Updated: January 5, 2014
Some time back, one of the AOMEI marketing folks contacted me and asked that I review the free edition of their disk partition management software, available for Windows users. At first I was a little skeptical. Why would anyone need a tool other than GParted to manage their disks? But then, not everyone is a Linux user.
With the global audience in mind, I decided to try this tool and see whether it can fill the gap between the somewhat rudimentary utility natively available in Windows and other, more nerdy methods of booting into a live Linux session and slicing and dicing the disks from yonder. Here be a review of AOMEI Partition Assistant Standard Edition 5.5. After me.
The setup is very simple. Just follow the wizard. Once this step is complete, you can launch the Partition Assistant, and it will open into a pretty tidy GUI, with quite a few more options than just basic partitioning.
To see how well the program copes with the challenges of disk management, I hooked in a USB drive, containing a bunch of EXT4-formatted partitions, and a small USB thumb drive, formatted with FAT32. You need to reload the view to list the new devices.
Before you do any resize or formatting operations, you can check partitions for integrity and bad sectors. This can be useful if you're not really sure about your storage devices, or just to make sure the expected operation ought to complete successfully.
But let's do some real stuff. In my test, I deleted one of the partitions on the external My Passport device, purposefully not the first nor the last, and then created a new one in its place. Partition Assistant supports Linux filesystems too, but only Ext2/3.
Nothing will happen until you Apply changes, similar to GParted. You can also assign drive letters if you want. I decided not to do this, and yet, the moment the operation completed, the new drive was mounted and lettered.
If you explore the left-side bar and its list of options, you will find quite a bit. For instance, Partition Assistant can clone partitions, a method referred to here as copy, and you can also try to recover deleted partitions, which can happen if you bungle or damage the partition table. Now, recovery is a very delicate procedure, and I have yet to create the right kind of setup to test it, but the inclusion of this option is welcome, although I doubt many less skilled user would ever try to use it. For that matter, how many people will be interested in partitioning in the first place?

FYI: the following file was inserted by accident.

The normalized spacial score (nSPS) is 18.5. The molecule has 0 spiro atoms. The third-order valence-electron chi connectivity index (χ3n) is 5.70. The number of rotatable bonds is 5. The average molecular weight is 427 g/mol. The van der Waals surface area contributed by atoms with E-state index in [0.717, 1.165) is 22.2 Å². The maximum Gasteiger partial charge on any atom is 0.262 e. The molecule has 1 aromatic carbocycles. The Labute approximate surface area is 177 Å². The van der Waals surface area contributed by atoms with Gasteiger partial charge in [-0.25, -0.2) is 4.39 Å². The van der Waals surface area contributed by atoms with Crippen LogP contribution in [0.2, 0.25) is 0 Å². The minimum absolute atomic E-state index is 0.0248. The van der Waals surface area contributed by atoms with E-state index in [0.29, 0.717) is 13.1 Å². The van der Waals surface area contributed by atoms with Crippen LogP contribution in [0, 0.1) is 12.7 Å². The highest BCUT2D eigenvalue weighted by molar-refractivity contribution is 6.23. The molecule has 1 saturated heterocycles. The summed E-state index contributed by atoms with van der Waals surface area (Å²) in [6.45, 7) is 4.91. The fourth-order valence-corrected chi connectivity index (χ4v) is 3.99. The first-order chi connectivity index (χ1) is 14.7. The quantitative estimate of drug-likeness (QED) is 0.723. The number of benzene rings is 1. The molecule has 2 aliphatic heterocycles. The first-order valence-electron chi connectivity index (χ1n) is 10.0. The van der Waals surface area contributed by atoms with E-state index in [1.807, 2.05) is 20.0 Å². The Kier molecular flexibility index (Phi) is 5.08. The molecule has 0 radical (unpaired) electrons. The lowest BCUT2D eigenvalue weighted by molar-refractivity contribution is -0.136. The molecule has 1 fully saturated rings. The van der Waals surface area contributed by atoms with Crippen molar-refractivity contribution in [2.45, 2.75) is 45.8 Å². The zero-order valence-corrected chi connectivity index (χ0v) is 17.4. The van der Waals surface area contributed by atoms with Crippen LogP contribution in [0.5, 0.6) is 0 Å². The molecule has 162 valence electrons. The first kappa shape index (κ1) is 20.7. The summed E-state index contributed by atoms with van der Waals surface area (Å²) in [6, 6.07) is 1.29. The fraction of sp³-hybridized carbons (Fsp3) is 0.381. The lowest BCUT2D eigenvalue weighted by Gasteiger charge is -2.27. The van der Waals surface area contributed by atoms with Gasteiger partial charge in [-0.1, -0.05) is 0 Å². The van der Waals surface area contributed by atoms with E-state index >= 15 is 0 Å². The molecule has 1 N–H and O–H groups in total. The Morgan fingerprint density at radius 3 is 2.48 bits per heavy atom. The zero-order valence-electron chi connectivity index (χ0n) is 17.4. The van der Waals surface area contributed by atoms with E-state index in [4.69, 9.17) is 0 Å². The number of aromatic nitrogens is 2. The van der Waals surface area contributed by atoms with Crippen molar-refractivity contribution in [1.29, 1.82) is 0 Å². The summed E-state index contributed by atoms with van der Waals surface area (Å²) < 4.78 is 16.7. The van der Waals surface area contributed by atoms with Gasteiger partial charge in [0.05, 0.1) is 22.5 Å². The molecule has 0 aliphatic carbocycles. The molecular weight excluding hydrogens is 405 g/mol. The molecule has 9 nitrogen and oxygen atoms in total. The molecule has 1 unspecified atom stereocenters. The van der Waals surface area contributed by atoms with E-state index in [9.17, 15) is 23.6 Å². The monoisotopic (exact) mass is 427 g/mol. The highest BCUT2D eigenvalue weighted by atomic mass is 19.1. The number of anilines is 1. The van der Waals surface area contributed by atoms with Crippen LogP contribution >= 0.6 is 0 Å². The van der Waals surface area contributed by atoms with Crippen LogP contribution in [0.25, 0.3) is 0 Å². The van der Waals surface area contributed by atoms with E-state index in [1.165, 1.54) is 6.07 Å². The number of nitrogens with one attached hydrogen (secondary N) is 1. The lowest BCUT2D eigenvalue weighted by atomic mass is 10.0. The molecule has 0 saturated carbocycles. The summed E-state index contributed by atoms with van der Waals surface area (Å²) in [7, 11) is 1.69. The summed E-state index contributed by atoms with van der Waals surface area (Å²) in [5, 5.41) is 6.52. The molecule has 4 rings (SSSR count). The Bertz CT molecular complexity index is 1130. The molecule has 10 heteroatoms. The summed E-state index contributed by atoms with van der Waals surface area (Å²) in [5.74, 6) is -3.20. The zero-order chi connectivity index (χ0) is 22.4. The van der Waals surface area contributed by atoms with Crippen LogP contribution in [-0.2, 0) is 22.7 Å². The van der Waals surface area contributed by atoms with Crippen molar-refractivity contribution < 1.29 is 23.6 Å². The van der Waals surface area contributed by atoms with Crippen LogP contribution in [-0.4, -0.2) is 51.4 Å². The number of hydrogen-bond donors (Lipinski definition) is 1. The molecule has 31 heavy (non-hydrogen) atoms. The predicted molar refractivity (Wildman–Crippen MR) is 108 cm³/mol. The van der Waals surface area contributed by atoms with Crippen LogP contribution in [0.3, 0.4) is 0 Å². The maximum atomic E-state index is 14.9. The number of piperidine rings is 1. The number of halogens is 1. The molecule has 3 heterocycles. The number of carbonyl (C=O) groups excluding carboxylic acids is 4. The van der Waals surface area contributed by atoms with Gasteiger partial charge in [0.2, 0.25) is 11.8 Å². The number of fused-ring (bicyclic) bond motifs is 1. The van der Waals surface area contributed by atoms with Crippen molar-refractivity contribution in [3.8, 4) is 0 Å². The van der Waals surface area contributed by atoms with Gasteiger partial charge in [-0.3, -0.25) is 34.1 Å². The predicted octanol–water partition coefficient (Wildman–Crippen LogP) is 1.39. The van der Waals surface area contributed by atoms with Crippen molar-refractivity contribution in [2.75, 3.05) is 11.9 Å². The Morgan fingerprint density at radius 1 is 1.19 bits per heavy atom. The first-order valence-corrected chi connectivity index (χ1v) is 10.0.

You can do quite a lot with this program. For example, migrate your installed operating system to another disk. You can convert filesystems, wipe hard drives, as well as create a bootable CD, in order to manage your disks and partitions offline. The last options allows you to use either the Windows PE setup or the AOMEI's own live environment.
Frankly, if you ask me, you're better off with GParted. It's utterly robust and reliable, it runs from live CD or installed, and you have a wider range of available filesystems. But then, not everyone is a Linux person, and some people must work in their Windows setup, no matter what. For them, the reality does not include any Linux tools.
In that case, the free standard version of Partition Assistant is a decent offering. The GUI is simple and clear and friendly, the commands and options are self-explanatory and easy to use. You can always undo your operations, and you get a handful extra of tools and utilities, which go beyond the simple art of disk partitioning. All in all, I'm quite pleased with the AOMEI Partition Assistant. I must admit I was expecting it to be yet another program for Windows users, but the quality and the overall packaging are pleasing. Now, I cannot vouch how this program behaves in critical situations and very complex setups, and this requires more, thorough testing, but for everyday use, there's no reason why you should not consider it in your arsenal. Grade wise, 9.0/10. Bye bye.